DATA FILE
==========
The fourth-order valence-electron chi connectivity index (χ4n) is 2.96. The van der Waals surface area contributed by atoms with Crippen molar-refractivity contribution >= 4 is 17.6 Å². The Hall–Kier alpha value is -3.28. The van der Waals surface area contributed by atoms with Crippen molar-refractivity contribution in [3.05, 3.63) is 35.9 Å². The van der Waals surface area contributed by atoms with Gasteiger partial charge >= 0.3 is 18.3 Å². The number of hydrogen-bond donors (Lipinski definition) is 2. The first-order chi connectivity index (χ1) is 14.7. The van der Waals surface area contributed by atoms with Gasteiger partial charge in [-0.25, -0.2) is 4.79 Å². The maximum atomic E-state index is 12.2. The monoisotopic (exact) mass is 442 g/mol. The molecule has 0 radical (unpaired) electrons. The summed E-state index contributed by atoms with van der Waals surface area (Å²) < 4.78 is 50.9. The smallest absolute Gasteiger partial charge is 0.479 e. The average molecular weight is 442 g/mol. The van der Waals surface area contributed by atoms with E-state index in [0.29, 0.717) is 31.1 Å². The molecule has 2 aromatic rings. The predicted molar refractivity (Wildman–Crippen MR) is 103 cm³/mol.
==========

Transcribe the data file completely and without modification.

The fourth-order valence-electron chi connectivity index (χ4n) is 2.96. The van der Waals surface area contributed by atoms with Crippen molar-refractivity contribution >= 4 is 17.6 Å². The Hall–Kier alpha value is -3.28. The van der Waals surface area contributed by atoms with Crippen molar-refractivity contribution in [3.05, 3.63) is 35.9 Å². The van der Waals surface area contributed by atoms with Gasteiger partial charge >= 0.3 is 18.3 Å². The number of hydrogen-bond donors (Lipinski definition) is 2. The first-order chi connectivity index (χ1) is 14.7. The van der Waals surface area contributed by atoms with Gasteiger partial charge in [-0.25, -0.2) is 4.79 Å². The maximum atomic E-state index is 12.2. The monoisotopic (exact) mass is 442 g/mol. The molecule has 0 radical (unpaired) electrons. The summed E-state index contributed by atoms with van der Waals surface area (Å²) < 4.78 is 50.9. The smallest absolute Gasteiger partial charge is 0.479 e. The average molecular weight is 442 g/mol. The van der Waals surface area contributed by atoms with E-state index in [0.29, 0.717) is 31.1 Å². The molecule has 2 aromatic rings. The predicted molar refractivity (Wildman–Crippen MR) is 103 cm³/mol.